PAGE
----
“Rivington Arms’ purpose is to provide young artists who might not have the chance to exhibit an opportunity to do so,” Marden said.

Rivington Arms’ current exhibition, “First Show,” includes work by Lansing-Dreiden, the collective name of a group of young artists who work with drawings, digital animation and music. Their pieces are inspired by artist-writers Friedrich Lansing and Caspar Dreiden, who lived in South America in the Fifties. “First Show” also includes work by illustrator Daisy de Villeneuve and photographer-multimedia artist Athena Razo.

The gallery also sells T-shirts, jewelry, posters, CDs and books. 102 Rivington Street, (646) 654-3213.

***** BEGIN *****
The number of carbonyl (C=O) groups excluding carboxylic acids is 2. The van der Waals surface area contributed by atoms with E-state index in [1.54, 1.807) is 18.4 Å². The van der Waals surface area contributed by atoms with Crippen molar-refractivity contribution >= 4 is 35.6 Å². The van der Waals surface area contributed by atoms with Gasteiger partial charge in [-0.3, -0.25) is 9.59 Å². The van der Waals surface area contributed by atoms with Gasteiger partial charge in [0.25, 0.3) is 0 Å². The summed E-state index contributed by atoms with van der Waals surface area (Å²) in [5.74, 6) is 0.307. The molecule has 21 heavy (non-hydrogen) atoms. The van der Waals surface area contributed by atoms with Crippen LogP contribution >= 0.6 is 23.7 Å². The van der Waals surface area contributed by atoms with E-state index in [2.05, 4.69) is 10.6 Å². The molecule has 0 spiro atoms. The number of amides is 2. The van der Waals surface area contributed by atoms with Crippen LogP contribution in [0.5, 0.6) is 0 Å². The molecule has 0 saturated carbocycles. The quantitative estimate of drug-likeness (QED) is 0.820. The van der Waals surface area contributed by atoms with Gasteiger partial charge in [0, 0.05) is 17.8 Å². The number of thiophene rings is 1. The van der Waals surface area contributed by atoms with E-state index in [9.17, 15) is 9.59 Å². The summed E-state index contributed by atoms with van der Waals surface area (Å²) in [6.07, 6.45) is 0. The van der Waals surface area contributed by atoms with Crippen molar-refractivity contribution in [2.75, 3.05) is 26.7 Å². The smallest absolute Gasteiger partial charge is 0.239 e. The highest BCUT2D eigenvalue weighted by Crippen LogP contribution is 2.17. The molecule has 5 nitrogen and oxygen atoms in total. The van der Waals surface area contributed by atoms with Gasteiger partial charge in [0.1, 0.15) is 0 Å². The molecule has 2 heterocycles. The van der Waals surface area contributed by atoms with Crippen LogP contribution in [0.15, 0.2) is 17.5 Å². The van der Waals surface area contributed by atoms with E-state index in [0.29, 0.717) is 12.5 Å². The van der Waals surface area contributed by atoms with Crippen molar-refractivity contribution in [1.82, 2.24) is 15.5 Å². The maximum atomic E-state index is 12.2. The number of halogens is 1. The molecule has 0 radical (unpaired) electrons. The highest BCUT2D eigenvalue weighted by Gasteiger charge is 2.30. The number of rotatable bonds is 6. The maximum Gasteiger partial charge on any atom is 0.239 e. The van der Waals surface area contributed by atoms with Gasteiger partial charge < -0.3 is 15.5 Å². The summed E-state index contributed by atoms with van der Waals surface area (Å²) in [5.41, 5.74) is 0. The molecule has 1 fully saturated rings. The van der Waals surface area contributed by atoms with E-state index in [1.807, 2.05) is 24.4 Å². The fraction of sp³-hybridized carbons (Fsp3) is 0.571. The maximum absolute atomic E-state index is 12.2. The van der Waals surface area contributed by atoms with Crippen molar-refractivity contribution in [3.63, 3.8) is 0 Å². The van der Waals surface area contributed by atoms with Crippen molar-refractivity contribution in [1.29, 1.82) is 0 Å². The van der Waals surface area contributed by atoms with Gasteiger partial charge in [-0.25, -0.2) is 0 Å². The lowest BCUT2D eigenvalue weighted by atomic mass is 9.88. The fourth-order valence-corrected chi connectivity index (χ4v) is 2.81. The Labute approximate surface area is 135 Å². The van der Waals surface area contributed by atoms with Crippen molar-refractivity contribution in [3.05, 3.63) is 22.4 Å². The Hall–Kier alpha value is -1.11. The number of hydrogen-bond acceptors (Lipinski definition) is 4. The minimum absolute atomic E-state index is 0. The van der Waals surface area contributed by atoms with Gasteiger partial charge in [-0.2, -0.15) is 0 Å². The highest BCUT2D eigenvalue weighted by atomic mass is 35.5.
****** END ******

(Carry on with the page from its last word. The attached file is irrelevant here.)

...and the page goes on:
Fab Food For All

Chef Marlon Aitcheson last fall expanded his culinary empire beyond the kitchens of the fabulously famous to SX137, where downtown finicky foodies congregate.

After stints as the personal chef to Russell Simmons, Annie Leibowitz and Joseph Simmons of Run DMC, Aitcheson’s culinary sensibility has landed on the plates of the hungry masses.

After joining the eatery, he shelved the appetizer-oriented menu in favor of a vegan-oriented one that includes crispy seitan and vegetables in a coconut curry sauce. But carnivores won’t be disappointed, as Aitcheson — who also moonlights as a personal trainer — serves up baby-back ribs and hamburgers, as well. On the seafood front, there is also sea bass, salmon and shrimp.